[18] It is perfectly clear to my mind that Fatmaboo during her life-time would not have affirmed by her letters and conduct her rights under Ex. F if any undue influence had been exercised over her in regard to the execution of that document. Her first notice in December 1899 was drafted by a lawyer; her notice (Ex. XI) was given for her by her solicitors: her plaint was drawn up by trained lawyers. She received payments several times under Ex. F. These facts with the evidence as to the circumstances attendant upon the actual execution of Ex. F satisfy me that she was a free agent when she executed that deed, that she knew perfectly well what she was about. Her husband who knew all about the deed and the payments made to her has now given evidence which I decline to believe where it conflicts with the defendant s case. He has professed ignorance of facts which he must have known. His son, the first plaintiff, who wrote the letters for Fatmaboo, has not ventured to go into the witness-box though he was throughout the trial sitting in Court and instructing his solicitors and counsel. The parties are Borahs-a community known for its shrewdness and sagacity. If Fatmaboo had been unduly influenced in executing Ex. F, it is strange that neither her husband nor her son nor she was able to realise it for full ten years; that during eight years she went on treating it as a perfectly valid deed and received payments under it.

[19] It was urged that there were no materials put before Fatmaboo as to the value of her father s property. Evidence has been given for the plaintiffs to show that that property was at Kallimuddin s death worth at least a lac and a half. On the other hand, the defendants have given evidence to show that it was then worth not more than a lac and a little over. But the evidence on both sides is of such a character as to make it difficult for me to fix the precise value of the property. In such a matter the truth must lie somewhere between the two, and I think it was worth a lac and twenty-five thousand rupees, roughly estimated. But assuming that it was, at the date of Kallimuddin s death, worth the amount fixed by the evidence adduced for the plaintiffs, in considering the question whether the consideration was inadequate so as to raise the presumption of undue influence, regard must be had also to the state of things as they existed at the time of the execution of the deed. As observed by the Judicial Committee of the Privy Council in Ganga Bahsh v. Jagat Bahadur Singh (1895) I.L.R. 23 Cal. 15 at p. 25 “Whether the transaction was one that should be set aside as inequitable would depend upon the circumstances at the time when it was made, not upon subsequent events.” To the same effect are the observations of Tindal C.J. in Rannie v. Irvine: (1844) 7 M. & G. 969 at p. 976 “If the contract is a reasonable one at the time it was entered into, we are not bound to look out for improbable and extravagant contingencies in order to make it void”. At the date of the execution of the deed, Fatmaboo had been married to a man, who, upon his own showing, owned a house which brought no income, who had done no business on a large scale, and who had given up such small business as he had done ten years previously. To Fatmaboo any immediate help from the father under such circumstances in 1895 was of greater moment than living on the mere expectation or chance of inheriting any portion of her father s property-an expectation or chance liable to be defeated at any moment by the father selling away the property or diminished by his getting more children. For a chance she was securing a certainty. Looked at in that light, it can hardly be said that the consideration she received under the deed was so inadequate as to strike one as unconscionable or suggest unfairness. It is improbable that Fatmaboo did not know how much property her father possessed. From the fact that she locked in her daughter-in-law and compelled the first defendant to pay her Rs. 1,000 in virtue of Ex. F; from the tone of her letters to him, and from the evidence of Damodherdas, whom I regard as an absolutely reliable and respectable witness, she appears to have been a woman of spirit with some business capacity. Is it likely that she would not know how rich her father was- that her husband would not know it? Having regard to all these considerations and the evidence oral and documentary I have arrived at the conclusion that Fatmaboo executed the document as a free agent, that she well knew what she was doing and that no undue influence was exercised upon her. The plea of undue influence is, in my opinion, a pure afterthought on the part of Fatmaboo s husband and son.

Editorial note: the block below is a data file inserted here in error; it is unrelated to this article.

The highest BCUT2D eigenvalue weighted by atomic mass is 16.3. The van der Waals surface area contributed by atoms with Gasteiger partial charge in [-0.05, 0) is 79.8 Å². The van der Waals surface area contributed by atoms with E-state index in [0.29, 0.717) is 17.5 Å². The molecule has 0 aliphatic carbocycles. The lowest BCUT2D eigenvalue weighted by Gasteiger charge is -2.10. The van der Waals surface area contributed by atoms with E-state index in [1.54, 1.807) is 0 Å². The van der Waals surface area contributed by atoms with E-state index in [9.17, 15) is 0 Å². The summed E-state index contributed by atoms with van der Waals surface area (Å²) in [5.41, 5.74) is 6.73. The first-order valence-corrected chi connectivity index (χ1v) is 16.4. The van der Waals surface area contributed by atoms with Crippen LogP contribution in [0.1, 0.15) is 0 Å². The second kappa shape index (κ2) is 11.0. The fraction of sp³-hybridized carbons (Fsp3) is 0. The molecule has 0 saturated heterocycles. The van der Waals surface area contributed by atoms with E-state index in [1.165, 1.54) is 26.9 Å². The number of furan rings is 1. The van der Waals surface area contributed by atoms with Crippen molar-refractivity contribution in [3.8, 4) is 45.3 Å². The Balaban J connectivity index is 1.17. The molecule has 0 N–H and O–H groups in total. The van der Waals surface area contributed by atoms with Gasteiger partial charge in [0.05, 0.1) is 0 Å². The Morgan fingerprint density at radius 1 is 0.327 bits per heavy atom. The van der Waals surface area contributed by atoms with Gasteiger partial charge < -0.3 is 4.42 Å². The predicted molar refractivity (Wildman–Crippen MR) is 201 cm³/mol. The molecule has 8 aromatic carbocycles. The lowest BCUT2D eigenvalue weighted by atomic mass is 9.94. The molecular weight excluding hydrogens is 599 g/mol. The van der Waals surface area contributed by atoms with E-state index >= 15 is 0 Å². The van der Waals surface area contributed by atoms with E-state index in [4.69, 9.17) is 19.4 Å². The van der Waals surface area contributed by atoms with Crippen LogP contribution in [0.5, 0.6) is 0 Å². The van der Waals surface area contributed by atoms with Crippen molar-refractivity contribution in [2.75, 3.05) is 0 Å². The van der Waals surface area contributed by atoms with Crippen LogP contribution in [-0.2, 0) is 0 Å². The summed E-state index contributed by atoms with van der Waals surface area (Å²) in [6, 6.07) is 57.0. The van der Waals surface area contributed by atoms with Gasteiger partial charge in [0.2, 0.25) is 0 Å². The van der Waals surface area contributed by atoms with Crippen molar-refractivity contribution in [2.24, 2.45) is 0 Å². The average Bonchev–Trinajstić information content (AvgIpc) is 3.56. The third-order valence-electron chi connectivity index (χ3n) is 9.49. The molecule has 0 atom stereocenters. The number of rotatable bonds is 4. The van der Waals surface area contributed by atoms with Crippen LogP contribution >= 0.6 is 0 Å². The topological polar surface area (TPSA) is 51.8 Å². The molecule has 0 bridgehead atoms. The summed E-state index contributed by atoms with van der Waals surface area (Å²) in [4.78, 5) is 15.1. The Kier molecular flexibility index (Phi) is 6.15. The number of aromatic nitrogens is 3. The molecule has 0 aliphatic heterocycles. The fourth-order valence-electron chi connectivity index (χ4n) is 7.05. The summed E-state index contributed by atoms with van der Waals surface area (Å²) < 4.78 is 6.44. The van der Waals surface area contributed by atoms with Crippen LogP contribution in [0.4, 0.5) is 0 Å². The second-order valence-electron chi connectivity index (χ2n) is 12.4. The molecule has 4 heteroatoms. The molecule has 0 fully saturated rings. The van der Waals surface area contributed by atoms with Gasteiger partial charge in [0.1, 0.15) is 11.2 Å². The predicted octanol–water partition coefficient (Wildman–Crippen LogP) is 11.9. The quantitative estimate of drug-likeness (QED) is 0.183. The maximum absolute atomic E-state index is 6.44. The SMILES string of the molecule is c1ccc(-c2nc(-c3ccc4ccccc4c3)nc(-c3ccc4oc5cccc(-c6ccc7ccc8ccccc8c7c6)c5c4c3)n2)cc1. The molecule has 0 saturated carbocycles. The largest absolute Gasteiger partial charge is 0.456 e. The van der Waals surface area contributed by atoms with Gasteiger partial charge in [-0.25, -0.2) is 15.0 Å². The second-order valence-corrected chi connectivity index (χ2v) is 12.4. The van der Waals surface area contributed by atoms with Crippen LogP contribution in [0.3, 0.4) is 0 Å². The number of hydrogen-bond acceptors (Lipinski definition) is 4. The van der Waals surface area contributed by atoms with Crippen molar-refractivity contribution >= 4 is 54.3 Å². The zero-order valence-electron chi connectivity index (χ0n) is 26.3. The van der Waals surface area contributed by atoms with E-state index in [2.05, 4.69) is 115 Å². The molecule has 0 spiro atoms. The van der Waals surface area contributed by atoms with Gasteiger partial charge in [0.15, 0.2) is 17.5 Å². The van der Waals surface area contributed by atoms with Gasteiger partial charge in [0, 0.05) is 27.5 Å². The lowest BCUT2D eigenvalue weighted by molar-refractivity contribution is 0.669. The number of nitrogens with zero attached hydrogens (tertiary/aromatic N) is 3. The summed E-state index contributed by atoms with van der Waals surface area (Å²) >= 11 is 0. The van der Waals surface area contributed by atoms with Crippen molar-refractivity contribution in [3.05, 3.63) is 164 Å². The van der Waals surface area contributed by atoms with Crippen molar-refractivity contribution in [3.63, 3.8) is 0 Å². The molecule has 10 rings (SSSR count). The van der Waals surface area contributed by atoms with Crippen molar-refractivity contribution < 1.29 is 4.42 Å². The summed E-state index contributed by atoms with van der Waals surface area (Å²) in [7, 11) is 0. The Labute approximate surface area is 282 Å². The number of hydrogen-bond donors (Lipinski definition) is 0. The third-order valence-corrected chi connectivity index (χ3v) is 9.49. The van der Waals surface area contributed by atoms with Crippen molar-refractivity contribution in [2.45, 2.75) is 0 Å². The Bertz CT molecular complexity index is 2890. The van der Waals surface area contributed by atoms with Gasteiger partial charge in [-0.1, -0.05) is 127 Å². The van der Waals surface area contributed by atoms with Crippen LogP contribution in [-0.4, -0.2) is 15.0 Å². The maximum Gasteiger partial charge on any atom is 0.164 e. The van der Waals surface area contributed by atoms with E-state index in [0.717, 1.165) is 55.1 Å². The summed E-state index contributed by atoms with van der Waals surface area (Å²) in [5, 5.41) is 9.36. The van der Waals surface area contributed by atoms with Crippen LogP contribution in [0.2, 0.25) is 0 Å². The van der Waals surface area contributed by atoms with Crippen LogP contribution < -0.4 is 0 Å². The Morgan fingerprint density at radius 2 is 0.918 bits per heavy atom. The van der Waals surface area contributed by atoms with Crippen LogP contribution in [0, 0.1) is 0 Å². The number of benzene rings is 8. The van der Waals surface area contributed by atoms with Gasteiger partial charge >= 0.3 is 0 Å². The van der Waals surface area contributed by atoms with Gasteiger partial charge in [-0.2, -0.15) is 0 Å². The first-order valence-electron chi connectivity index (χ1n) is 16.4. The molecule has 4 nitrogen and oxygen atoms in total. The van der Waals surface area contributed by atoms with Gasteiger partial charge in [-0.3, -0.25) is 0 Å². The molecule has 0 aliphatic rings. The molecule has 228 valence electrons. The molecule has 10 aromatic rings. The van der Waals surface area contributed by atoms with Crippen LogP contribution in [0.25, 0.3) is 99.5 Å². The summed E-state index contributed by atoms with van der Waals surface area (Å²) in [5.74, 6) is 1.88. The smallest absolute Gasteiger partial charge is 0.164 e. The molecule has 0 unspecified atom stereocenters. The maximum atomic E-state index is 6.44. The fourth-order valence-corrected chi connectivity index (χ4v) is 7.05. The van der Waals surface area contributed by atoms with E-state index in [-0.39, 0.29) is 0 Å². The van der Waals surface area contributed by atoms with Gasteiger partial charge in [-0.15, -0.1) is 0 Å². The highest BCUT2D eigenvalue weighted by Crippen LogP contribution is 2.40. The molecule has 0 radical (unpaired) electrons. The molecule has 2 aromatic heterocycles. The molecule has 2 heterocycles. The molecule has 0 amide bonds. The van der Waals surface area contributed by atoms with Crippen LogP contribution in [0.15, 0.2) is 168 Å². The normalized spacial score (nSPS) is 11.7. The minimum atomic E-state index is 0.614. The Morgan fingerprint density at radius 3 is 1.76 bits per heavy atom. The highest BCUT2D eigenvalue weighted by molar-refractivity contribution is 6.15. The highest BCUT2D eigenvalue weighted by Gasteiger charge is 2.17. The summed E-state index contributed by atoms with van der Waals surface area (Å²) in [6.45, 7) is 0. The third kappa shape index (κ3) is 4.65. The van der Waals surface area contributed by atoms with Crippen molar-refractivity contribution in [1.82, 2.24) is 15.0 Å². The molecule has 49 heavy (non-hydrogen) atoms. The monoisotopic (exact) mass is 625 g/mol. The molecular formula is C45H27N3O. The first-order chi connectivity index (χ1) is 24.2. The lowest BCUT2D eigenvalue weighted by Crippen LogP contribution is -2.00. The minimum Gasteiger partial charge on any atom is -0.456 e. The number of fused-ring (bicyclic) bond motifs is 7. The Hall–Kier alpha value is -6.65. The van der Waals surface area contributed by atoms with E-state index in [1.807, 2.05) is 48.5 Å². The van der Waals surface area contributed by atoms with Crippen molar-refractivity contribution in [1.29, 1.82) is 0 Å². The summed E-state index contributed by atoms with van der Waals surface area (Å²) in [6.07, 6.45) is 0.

[20] But it is urged that even if Ex. F is a valid and equitable transaction, the plaintiffs have a right to treat it as rescinded and fall back upon Fatmaboo s original right to inherit her father s property because both the father and the first defendant repudiated it and acted contrary to its terms. In support of this contention the wakfnama executed by Kallimudin (Ex. A 17) and the letter of the first defendant Ex. 27 are relied upon. This would have been a valid contention if Fatmaboo, the moment she came to know of the wakfnama and after she had received the letter Ex. 27, had treated herself as discharged from Ex. F. But instead of doing that she went on insisting upon her rights under Ex. F and receiving payments under and in virtue of it. And she received the sum of Rs. 1,000 on the 12th of May 1902 (see Ex. 9) whereas Ex. 27 had been written on the 5th of March 1902. Under these circumstances she could not rely upon the repudiation of Ex. F by the first defendant after she had compelled him to act upon it and when she had deliberately acted upon it herself after the right to inherit her father s property had accrued to her in 1900.

[21] Upon these findings it becomes unnecessary to discuss the question of limitation raised in the case as barring the plaintiff s suit.

[22] I dismiss the suit with costs including those of the Advocate General.